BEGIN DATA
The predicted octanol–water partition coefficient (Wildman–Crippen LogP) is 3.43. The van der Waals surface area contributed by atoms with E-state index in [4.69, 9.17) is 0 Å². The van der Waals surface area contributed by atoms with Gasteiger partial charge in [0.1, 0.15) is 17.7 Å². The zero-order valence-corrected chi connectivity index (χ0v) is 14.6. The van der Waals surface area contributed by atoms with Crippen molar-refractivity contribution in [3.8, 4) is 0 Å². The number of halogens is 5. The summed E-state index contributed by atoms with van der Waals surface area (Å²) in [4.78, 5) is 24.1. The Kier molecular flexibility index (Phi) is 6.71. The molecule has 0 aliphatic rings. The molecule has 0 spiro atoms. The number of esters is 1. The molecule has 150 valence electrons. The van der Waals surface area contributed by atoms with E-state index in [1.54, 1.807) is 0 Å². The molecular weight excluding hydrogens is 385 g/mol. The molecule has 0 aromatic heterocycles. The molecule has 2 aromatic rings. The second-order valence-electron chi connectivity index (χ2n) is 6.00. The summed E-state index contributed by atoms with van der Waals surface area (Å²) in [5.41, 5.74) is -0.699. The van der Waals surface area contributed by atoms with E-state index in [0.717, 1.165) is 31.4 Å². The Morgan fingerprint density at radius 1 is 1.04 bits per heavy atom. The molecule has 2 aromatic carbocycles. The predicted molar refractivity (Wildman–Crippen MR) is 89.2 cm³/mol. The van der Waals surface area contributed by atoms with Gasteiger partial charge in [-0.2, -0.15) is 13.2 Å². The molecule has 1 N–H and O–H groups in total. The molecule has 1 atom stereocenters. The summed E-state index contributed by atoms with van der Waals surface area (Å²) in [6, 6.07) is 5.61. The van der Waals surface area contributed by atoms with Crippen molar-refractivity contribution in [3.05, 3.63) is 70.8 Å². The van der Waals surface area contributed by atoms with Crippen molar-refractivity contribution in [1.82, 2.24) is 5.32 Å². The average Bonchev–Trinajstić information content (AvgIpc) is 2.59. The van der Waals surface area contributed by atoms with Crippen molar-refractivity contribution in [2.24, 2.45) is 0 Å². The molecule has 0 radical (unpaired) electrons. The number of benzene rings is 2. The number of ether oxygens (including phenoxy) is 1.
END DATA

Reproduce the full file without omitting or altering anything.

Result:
The predicted octanol–water partition coefficient (Wildman–Crippen LogP) is 3.43. The van der Waals surface area contributed by atoms with E-state index in [4.69, 9.17) is 0 Å². The van der Waals surface area contributed by atoms with Gasteiger partial charge in [0.1, 0.15) is 17.7 Å². The zero-order valence-corrected chi connectivity index (χ0v) is 14.6. The van der Waals surface area contributed by atoms with Crippen molar-refractivity contribution in [3.8, 4) is 0 Å². The number of halogens is 5. The summed E-state index contributed by atoms with van der Waals surface area (Å²) in [4.78, 5) is 24.1. The Kier molecular flexibility index (Phi) is 6.71. The molecule has 0 aliphatic rings. The molecule has 0 spiro atoms. The number of esters is 1. The molecule has 150 valence electrons. The van der Waals surface area contributed by atoms with E-state index in [1.54, 1.807) is 0 Å². The molecular weight excluding hydrogens is 385 g/mol. The molecule has 0 aromatic heterocycles. The molecule has 2 aromatic rings. The second-order valence-electron chi connectivity index (χ2n) is 6.00. The summed E-state index contributed by atoms with van der Waals surface area (Å²) in [5.41, 5.74) is -0.699. The van der Waals surface area contributed by atoms with E-state index in [0.717, 1.165) is 31.4 Å². The Morgan fingerprint density at radius 1 is 1.04 bits per heavy atom. The molecule has 2 aromatic carbocycles. The predicted molar refractivity (Wildman–Crippen MR) is 89.2 cm³/mol. The van der Waals surface area contributed by atoms with Gasteiger partial charge in [-0.2, -0.15) is 13.2 Å². The molecule has 1 N–H and O–H groups in total. The molecule has 1 atom stereocenters. The summed E-state index contributed by atoms with van der Waals surface area (Å²) in [6, 6.07) is 5.61. The van der Waals surface area contributed by atoms with Crippen molar-refractivity contribution in [3.05, 3.63) is 70.8 Å². The van der Waals surface area contributed by atoms with Crippen molar-refractivity contribution in [1.82, 2.24) is 5.32 Å². The average Bonchev–Trinajstić information content (AvgIpc) is 2.59. The van der Waals surface area contributed by atoms with Crippen molar-refractivity contribution in [2.24, 2.45) is 0 Å². The molecule has 0 radical (unpaired) electrons. The number of benzene rings is 2. The number of ether oxygens (including phenoxy) is 1.